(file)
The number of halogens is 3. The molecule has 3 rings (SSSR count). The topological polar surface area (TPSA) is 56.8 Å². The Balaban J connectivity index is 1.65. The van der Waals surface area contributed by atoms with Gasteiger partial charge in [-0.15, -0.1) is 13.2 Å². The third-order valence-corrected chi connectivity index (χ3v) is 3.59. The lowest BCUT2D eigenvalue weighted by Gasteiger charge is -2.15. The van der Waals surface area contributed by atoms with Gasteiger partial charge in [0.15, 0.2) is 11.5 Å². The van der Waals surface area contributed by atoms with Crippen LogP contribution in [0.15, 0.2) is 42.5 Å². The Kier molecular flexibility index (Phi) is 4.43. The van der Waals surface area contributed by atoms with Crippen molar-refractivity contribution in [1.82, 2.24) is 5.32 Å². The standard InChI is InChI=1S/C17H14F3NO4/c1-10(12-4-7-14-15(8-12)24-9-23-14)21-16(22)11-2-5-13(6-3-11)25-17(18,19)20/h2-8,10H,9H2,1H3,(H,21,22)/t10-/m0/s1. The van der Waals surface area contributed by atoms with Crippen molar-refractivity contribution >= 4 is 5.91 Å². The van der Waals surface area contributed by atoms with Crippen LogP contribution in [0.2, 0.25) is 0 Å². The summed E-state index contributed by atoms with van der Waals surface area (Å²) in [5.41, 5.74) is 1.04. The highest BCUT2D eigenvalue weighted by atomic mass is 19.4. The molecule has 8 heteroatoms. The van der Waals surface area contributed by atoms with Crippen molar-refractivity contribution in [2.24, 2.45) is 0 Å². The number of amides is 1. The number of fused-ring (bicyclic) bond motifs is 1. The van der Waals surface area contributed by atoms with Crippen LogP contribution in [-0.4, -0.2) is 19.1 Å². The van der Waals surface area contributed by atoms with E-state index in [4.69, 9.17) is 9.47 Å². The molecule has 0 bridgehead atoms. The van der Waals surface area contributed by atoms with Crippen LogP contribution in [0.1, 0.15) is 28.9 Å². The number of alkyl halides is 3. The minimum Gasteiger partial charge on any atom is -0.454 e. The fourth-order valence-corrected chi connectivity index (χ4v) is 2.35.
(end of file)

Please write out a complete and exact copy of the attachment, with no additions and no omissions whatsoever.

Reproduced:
The number of halogens is 3. The molecule has 3 rings (SSSR count). The topological polar surface area (TPSA) is 56.8 Å². The Balaban J connectivity index is 1.65. The van der Waals surface area contributed by atoms with Gasteiger partial charge in [-0.15, -0.1) is 13.2 Å². The third-order valence-corrected chi connectivity index (χ3v) is 3.59. The lowest BCUT2D eigenvalue weighted by Gasteiger charge is -2.15. The van der Waals surface area contributed by atoms with Gasteiger partial charge in [0.15, 0.2) is 11.5 Å². The van der Waals surface area contributed by atoms with Crippen LogP contribution in [0.15, 0.2) is 42.5 Å². The Kier molecular flexibility index (Phi) is 4.43. The van der Waals surface area contributed by atoms with Crippen molar-refractivity contribution in [1.82, 2.24) is 5.32 Å². The standard InChI is InChI=1S/C17H14F3NO4/c1-10(12-4-7-14-15(8-12)24-9-23-14)21-16(22)11-2-5-13(6-3-11)25-17(18,19)20/h2-8,10H,9H2,1H3,(H,21,22)/t10-/m0/s1. The van der Waals surface area contributed by atoms with Crippen molar-refractivity contribution >= 4 is 5.91 Å². The van der Waals surface area contributed by atoms with Crippen LogP contribution in [0.2, 0.25) is 0 Å². The summed E-state index contributed by atoms with van der Waals surface area (Å²) in [5.41, 5.74) is 1.04. The highest BCUT2D eigenvalue weighted by atomic mass is 19.4. The molecule has 8 heteroatoms. The van der Waals surface area contributed by atoms with Crippen molar-refractivity contribution in [2.24, 2.45) is 0 Å². The number of amides is 1. The number of fused-ring (bicyclic) bond motifs is 1. The van der Waals surface area contributed by atoms with Crippen LogP contribution in [-0.4, -0.2) is 19.1 Å². The van der Waals surface area contributed by atoms with E-state index in [4.69, 9.17) is 9.47 Å². The molecule has 0 bridgehead atoms. The van der Waals surface area contributed by atoms with Crippen LogP contribution in [0.1, 0.15) is 28.9 Å². The number of alkyl halides is 3. The minimum Gasteiger partial charge on any atom is -0.454 e. The fourth-order valence-corrected chi connectivity index (χ4v) is 2.35.